Investment Banker

Investment Banker

Frank

Los Angeles, CA

Male, 35

“It seemed like a good idea at the time.”

As a liberal arts grad with mountains of debt and molehills of direction, I took an analyst job at a top NYC investment bank. Neck-deep in spreadsheets and working around the clock, I fought to keep my head above water in a sea of brilliant, khaki-clad sociopaths. While the money and education were great, I quickly learned how the finance world really works... and I wanted no part of it. After 9/11, I left for good.

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Last Answer on November 20, 2014

Best Rated

Does taking certifications such as CFA help you stand out from other investment banker candidates?

Asked by Jerjer almost 10 years ago

It's a plus, but probably won't make or break one's candidacy. Obviously a CFA is more likely to have financial fluency than a non-CFA, but speaking from my own experience, I saw very few CFA's in banking. Saw far more CFA's in sales & trading, compliance, accounting, etc.

Im separating from the military and intend to go to school to eventually become a Investment Banking Analyst. Any tips and/or suggestions?

Asked by Antoine almost 10 years ago

Interestingly enough, there were a handful of ex-military analysts in my class. And as you might imagine, most were great analysts because they could handle the workload without complaint. That said, most were from top schools (West Point, etc.), so I'm sure that played a part in their recruitment. I'm not sure what school/program you're coming from, but as with any applicant, a concentration in finance, business, engineering, and/or computer science will increase your chances. I'd also recommend tracking down current bankers who went through the same military program as you – I can't imagine they wouldn't at least put your resume in the right hands.

What kind of internship would you recommend after freshman year of college or even sophmore?
I know that ibanking internships are limited after fresman and sophmore year so what would be the best alternate options?

Asked by Alyssa almost 10 years ago

The truth is that after freshman/sophomore year, your internships don't matter THAT much in terms of career direction. It's what happens after junior year and graduation that counts. Of my college friends who went into banking, the majority did traditional "summer jobs" after freshman/sophomore year (e.g. camp counselors, lifeguards, waiters). But, if you're 100% sure you want to go into banking, internships at local financial institutions of any kind – commercial banks, investment firms, stock brokerages – are a good move.

In your early question, you said that you have worked New Year's Eve and Christmas Day in the past. Does this mean that the office is never closed? Is it always open? Who locks it up at night and switches off the lights or computers?

Asked by sultanoflondon over 9 years ago

As far as I know, the office was never technically closed. As is common for large, NYC business buildings, they're shared among several companies and at a minimum, members of the security and maintenance crews are present.

Hello,

I am 20 years old and have saved up a little over 10k throughout my life. I would like to put this away in some sort of fund with compound interest. As a banker, do you have any advice.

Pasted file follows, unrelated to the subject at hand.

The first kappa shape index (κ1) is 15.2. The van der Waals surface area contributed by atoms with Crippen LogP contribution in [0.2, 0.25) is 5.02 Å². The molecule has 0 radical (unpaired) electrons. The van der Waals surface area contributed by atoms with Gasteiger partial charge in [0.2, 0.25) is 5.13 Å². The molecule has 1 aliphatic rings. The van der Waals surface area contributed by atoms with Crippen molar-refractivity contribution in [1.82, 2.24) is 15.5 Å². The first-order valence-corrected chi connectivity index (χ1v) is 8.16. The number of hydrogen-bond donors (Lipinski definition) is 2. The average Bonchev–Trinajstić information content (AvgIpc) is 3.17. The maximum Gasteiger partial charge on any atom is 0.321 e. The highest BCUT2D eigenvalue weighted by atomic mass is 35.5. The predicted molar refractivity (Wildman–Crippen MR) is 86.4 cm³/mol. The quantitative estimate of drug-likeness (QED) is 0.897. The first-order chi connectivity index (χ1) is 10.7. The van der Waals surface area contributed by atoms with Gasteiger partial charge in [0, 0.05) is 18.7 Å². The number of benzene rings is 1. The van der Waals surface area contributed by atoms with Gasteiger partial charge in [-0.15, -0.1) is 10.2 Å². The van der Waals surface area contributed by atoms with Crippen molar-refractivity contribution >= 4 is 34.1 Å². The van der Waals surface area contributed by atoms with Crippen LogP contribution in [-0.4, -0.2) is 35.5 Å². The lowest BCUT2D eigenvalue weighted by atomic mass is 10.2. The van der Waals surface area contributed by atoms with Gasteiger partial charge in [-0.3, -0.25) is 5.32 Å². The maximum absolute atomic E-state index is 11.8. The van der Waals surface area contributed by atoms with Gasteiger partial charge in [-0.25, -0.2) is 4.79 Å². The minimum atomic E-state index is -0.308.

Thanks

Asked by Nick over 9 years ago

Good for you for having saved $10K at 20 years old! You're doing better than many people twice your age. That said, you'll want to speak to a financial advisor or commercial banker for that kind of advice. Investment bankers deal more with transactions between companies, as opposed to personal investing. Congrats again and best of luck.

Hi I have a degree in Biochemistry and just finishing up second degree (bachelor's) in Finance from a so -so school with GPA ~3.6. I am 27. How should I go about getting into I-Banking? Does the age and being a female make a difference? Thanks

Asked by ss almost 10 years ago

I've answered similar questions elsewhere in this thread, so please feel free to poke around a bit.

Re: age... assuming you want to enter an analyst program, it *could* be an issue. Obviously employers can't legally discriminate on the basis of age, but with rare exceptions, analysts start at 22, right out of college. I guess I just haven't seen enough examples similar to your situation to be able to suggest otherwise.

Gender: not an issue. It might even work in your favor, as banks look to level the playing field.

The so-so school part can definitely be a sticking point, at least for the bulge-bracket banks. But as I said to another question-asker coming from a "meh" school, you should (a) consider starting with smaller, boutique banks (arguably a better working experience, less particular about diplomas, and can act as a springboard), and (b) connect with alumni from your school who have gone the banking route.

Business school may also be an option. B-school graduates who go into banking immediately assume associate positions, so you could side-step the analyst programs altogether.

Is 39 years too old to get into banking ?

Asked by Shambles over 9 years ago

Personally I don't think anyone's too old to get into any profession, though at 39 I doubt you'll be cast as a child actor any time soon.

As for banking, it's less about age than it is experience. If you have a quantitative/analytical background working in a particular industry, you could be a candidate to work in a banking group dedicated to that industry. For example, a classmate of mine who worked in the accounting departments of several tech firms is now working as a venture capitalist.

If, however, your career thus far has been completely devoid of analytics and relevant industry expertise, I'd say business school is your best bet to transition into financial industries (including banking).